Magazine article ROM Magazine

The Ultimate Lazarus Taxon: This Living Fossil Has Ended Up on the Endangered Species List-But Not Because It's Sought to Pair with Chips

Magazine article ROM Magazine

The Ultimate Lazarus Taxon: This Living Fossil Has Ended Up on the Endangered Species List-But Not Because It's Sought to Pair with Chips

Article excerpt

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What's blue, has three tails, lives in deep-sea volcanic caves, and gives you diarrhea? Why yes, it's the gentle coelacanth, nocturnal bottom-feeder and relic of the Cretaceous period. The ultimate Lazarus taxon, it was believed to have been extinct for 65 million years until one was discovered off South Africa in 1938--the zoological find of the century, according to many biologists. The fact that fishermen in the Comoro Islands had always known about the fish, which they call mame or gombessa, didn't count, of course. What mattered was that a living Latimeria chalumnae was new to Western science.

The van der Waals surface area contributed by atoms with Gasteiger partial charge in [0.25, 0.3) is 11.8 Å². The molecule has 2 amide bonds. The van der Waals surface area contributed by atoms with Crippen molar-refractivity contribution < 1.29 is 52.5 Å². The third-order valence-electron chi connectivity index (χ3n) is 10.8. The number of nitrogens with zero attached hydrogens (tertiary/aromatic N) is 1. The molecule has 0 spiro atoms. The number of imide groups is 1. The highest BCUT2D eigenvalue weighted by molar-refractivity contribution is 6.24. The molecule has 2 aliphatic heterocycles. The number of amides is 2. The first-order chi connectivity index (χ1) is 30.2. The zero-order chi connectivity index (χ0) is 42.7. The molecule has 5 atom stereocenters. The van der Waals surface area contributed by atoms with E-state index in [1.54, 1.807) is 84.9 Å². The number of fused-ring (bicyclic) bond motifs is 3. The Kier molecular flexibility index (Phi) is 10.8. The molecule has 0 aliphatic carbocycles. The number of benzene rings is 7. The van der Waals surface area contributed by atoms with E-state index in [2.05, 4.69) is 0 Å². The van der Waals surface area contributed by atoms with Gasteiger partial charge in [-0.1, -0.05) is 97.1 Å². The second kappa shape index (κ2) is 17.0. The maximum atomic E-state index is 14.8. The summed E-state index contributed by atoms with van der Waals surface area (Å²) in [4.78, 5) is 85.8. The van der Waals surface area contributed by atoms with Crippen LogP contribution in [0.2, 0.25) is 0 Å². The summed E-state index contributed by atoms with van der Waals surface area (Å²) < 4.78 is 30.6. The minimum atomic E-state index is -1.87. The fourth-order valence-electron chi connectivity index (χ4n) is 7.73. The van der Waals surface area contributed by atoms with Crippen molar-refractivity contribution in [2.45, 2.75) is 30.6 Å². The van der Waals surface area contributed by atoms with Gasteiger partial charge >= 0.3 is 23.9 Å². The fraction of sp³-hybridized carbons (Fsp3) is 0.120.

Once its identity had been confirmed, someone was bound to ask, "Can you eat it?" Gombessa apparently means "taboo" in the Swahili-based language of the Comoros, or more exactly in this case, "taboo as food." The coelacanth continuously exudes mucus and a particularly malodorous oil that fills its hollow bones and permeates its flesh. People who have been curious enough or hungry enough to taste it are quickly stricken with a devastating case of the runs.

I can think of no better protection for the creature. There is a small but wealthy group of people in the world who have an unhealthy obsession for trophy gastronomy. They seek out and eat the weirdest and rarest plants and animals, greedily collecting culinary experiences from monkey brains to mammoth meat thawed from the Siberian permafrost. They think nothing of feasting on fugu, a fish that is fatally toxic if carelessly prepared. They may laugh at death, but they mortally dread the indignity of a rapid dash to the loo.

In 1997, a second living species of coelacanth, L. menadoensis, was found in Indonesia (these ones are brown) and there are reports of others being caught off the Solomon Islands in the South Pacific, but the fish is still very high on the endangered list. …

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